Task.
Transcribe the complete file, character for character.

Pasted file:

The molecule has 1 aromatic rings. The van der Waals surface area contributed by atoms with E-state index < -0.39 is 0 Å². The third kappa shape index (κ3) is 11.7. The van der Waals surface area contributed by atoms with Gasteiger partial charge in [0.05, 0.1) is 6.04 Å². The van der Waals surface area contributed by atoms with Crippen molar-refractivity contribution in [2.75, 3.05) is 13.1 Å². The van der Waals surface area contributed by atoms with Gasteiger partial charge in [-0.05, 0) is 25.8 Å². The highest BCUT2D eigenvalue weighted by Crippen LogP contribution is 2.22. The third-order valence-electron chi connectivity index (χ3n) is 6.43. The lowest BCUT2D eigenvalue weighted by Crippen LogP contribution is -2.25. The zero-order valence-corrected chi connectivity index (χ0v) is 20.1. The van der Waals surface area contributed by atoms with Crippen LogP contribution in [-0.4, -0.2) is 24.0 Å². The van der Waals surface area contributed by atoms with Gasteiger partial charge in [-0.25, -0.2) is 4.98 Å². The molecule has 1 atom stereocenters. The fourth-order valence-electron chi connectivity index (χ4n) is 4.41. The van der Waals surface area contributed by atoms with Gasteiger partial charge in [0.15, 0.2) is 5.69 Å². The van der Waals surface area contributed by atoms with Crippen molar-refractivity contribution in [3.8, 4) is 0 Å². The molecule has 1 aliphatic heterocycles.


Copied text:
The molecule has 1 aromatic rings. The van der Waals surface area contributed by atoms with E-state index < -0.39 is 0 Å². The third kappa shape index (κ3) is 11.7. The van der Waals surface area contributed by atoms with Gasteiger partial charge in [0.05, 0.1) is 6.04 Å². The van der Waals surface area contributed by atoms with Crippen molar-refractivity contribution in [2.75, 3.05) is 13.1 Å². The van der Waals surface area contributed by atoms with Gasteiger partial charge in [-0.05, 0) is 25.8 Å². The highest BCUT2D eigenvalue weighted by Crippen LogP contribution is 2.22. The third-order valence-electron chi connectivity index (χ3n) is 6.43. The lowest BCUT2D eigenvalue weighted by Crippen LogP contribution is -2.25. The zero-order valence-corrected chi connectivity index (χ0v) is 20.1. The van der Waals surface area contributed by atoms with Crippen LogP contribution in [-0.4, -0.2) is 24.0 Å². The van der Waals surface area contributed by atoms with Gasteiger partial charge in [-0.25, -0.2) is 4.98 Å². The molecule has 1 atom stereocenters. The fourth-order valence-electron chi connectivity index (χ4n) is 4.41. The van der Waals surface area contributed by atoms with Gasteiger partial charge in [0.15, 0.2) is 5.69 Å². The van der Waals surface area contributed by atoms with Crippen molar-refractivity contribution in [3.8, 4) is 0 Å². The molecule has 1 aliphatic heterocycles.